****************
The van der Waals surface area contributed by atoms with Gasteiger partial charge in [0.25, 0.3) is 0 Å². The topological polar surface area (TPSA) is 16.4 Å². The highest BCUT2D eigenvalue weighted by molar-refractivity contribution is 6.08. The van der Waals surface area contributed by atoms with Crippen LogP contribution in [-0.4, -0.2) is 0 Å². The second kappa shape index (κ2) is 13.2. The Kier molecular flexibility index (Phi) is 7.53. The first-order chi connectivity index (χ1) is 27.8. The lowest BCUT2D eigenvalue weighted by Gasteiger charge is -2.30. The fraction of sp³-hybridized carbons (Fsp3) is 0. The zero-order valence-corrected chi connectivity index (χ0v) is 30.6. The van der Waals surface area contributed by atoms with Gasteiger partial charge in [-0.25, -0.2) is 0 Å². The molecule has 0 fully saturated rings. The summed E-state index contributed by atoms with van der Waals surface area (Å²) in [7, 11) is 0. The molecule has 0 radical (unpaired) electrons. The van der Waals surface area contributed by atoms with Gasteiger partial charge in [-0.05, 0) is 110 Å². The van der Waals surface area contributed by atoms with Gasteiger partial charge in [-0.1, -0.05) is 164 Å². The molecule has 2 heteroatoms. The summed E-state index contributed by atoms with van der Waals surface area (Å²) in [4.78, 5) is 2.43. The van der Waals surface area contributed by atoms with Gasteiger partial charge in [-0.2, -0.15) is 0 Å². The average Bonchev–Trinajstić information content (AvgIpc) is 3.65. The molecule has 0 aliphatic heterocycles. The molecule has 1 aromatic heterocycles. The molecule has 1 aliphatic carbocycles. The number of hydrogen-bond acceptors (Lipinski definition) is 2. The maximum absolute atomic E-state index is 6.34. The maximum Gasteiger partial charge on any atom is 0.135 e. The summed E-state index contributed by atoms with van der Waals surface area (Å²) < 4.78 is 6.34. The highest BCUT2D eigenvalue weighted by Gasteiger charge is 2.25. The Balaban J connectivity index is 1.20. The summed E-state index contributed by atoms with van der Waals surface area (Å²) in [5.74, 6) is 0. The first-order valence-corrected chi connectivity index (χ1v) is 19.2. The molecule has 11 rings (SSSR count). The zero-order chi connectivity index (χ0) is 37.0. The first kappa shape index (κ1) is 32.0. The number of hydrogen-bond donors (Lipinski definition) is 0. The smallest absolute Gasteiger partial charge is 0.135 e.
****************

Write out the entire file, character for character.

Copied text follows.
The van der Waals surface area contributed by atoms with Gasteiger partial charge in [0.25, 0.3) is 0 Å². The topological polar surface area (TPSA) is 16.4 Å². The highest BCUT2D eigenvalue weighted by molar-refractivity contribution is 6.08. The van der Waals surface area contributed by atoms with Crippen LogP contribution in [-0.4, -0.2) is 0 Å². The second kappa shape index (κ2) is 13.2. The Kier molecular flexibility index (Phi) is 7.53. The first-order chi connectivity index (χ1) is 27.8. The lowest BCUT2D eigenvalue weighted by Gasteiger charge is -2.30. The fraction of sp³-hybridized carbons (Fsp3) is 0. The zero-order valence-corrected chi connectivity index (χ0v) is 30.6. The van der Waals surface area contributed by atoms with Gasteiger partial charge in [-0.25, -0.2) is 0 Å². The molecule has 0 fully saturated rings. The summed E-state index contributed by atoms with van der Waals surface area (Å²) in [7, 11) is 0. The molecule has 0 radical (unpaired) electrons. The van der Waals surface area contributed by atoms with Gasteiger partial charge in [-0.05, 0) is 110 Å². The van der Waals surface area contributed by atoms with Gasteiger partial charge in [-0.1, -0.05) is 164 Å². The molecule has 2 heteroatoms. The summed E-state index contributed by atoms with van der Waals surface area (Å²) in [4.78, 5) is 2.43. The van der Waals surface area contributed by atoms with Gasteiger partial charge in [-0.2, -0.15) is 0 Å². The average Bonchev–Trinajstić information content (AvgIpc) is 3.65. The molecule has 0 aliphatic heterocycles. The molecule has 1 aromatic heterocycles. The molecule has 1 aliphatic carbocycles. The number of hydrogen-bond acceptors (Lipinski definition) is 2. The maximum absolute atomic E-state index is 6.34. The maximum Gasteiger partial charge on any atom is 0.135 e. The summed E-state index contributed by atoms with van der Waals surface area (Å²) < 4.78 is 6.34. The highest BCUT2D eigenvalue weighted by Gasteiger charge is 2.25. The Balaban J connectivity index is 1.20. The summed E-state index contributed by atoms with van der Waals surface area (Å²) in [5.74, 6) is 0. The first-order valence-corrected chi connectivity index (χ1v) is 19.2. The molecule has 11 rings (SSSR count). The zero-order chi connectivity index (χ0) is 37.0. The first kappa shape index (κ1) is 32.0. The number of hydrogen-bond donors (Lipinski definition) is 0. The smallest absolute Gasteiger partial charge is 0.135 e.